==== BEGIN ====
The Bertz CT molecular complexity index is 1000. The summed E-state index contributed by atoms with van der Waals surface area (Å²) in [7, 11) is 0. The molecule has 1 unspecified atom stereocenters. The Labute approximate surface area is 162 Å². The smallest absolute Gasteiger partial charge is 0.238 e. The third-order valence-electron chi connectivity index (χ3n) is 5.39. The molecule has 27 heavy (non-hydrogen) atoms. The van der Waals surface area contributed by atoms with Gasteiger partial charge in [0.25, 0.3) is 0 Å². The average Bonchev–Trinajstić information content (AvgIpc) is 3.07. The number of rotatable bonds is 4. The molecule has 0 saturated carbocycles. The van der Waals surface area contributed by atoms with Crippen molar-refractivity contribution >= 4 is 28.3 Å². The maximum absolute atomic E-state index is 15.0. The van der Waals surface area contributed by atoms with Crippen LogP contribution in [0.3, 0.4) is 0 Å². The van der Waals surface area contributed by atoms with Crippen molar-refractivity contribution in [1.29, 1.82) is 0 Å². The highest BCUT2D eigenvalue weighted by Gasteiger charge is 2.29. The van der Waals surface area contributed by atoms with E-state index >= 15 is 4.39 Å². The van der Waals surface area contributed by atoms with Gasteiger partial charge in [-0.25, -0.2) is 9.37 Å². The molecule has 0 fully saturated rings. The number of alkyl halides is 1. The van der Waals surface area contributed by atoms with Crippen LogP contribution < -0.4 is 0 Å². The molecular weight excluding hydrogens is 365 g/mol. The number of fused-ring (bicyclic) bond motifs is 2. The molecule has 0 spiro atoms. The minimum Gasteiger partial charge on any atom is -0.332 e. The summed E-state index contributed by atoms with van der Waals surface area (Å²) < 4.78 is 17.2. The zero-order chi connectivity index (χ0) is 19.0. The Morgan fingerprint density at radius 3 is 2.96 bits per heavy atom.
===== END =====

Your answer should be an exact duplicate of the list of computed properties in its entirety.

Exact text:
The Bertz CT molecular complexity index is 1000. The summed E-state index contributed by atoms with van der Waals surface area (Å²) in [7, 11) is 0. The molecule has 1 unspecified atom stereocenters. The Labute approximate surface area is 162 Å². The smallest absolute Gasteiger partial charge is 0.238 e. The third-order valence-electron chi connectivity index (χ3n) is 5.39. The molecule has 27 heavy (non-hydrogen) atoms. The van der Waals surface area contributed by atoms with Gasteiger partial charge in [0.25, 0.3) is 0 Å². The average Bonchev–Trinajstić information content (AvgIpc) is 3.07. The number of rotatable bonds is 4. The molecule has 0 saturated carbocycles. The van der Waals surface area contributed by atoms with Crippen molar-refractivity contribution >= 4 is 28.3 Å². The maximum absolute atomic E-state index is 15.0. The van der Waals surface area contributed by atoms with Crippen LogP contribution in [0.3, 0.4) is 0 Å². The van der Waals surface area contributed by atoms with Crippen molar-refractivity contribution in [1.29, 1.82) is 0 Å². The highest BCUT2D eigenvalue weighted by Gasteiger charge is 2.29. The van der Waals surface area contributed by atoms with E-state index >= 15 is 4.39 Å². The van der Waals surface area contributed by atoms with Gasteiger partial charge in [-0.25, -0.2) is 9.37 Å². The molecule has 0 fully saturated rings. The number of alkyl halides is 1. The van der Waals surface area contributed by atoms with Crippen LogP contribution < -0.4 is 0 Å². The molecular weight excluding hydrogens is 365 g/mol. The number of fused-ring (bicyclic) bond motifs is 2. The molecule has 0 spiro atoms. The minimum Gasteiger partial charge on any atom is -0.332 e. The summed E-state index contributed by atoms with van der Waals surface area (Å²) < 4.78 is 17.2. The zero-order chi connectivity index (χ0) is 19.0. The Morgan fingerprint density at radius 3 is 2.96 bits per heavy atom.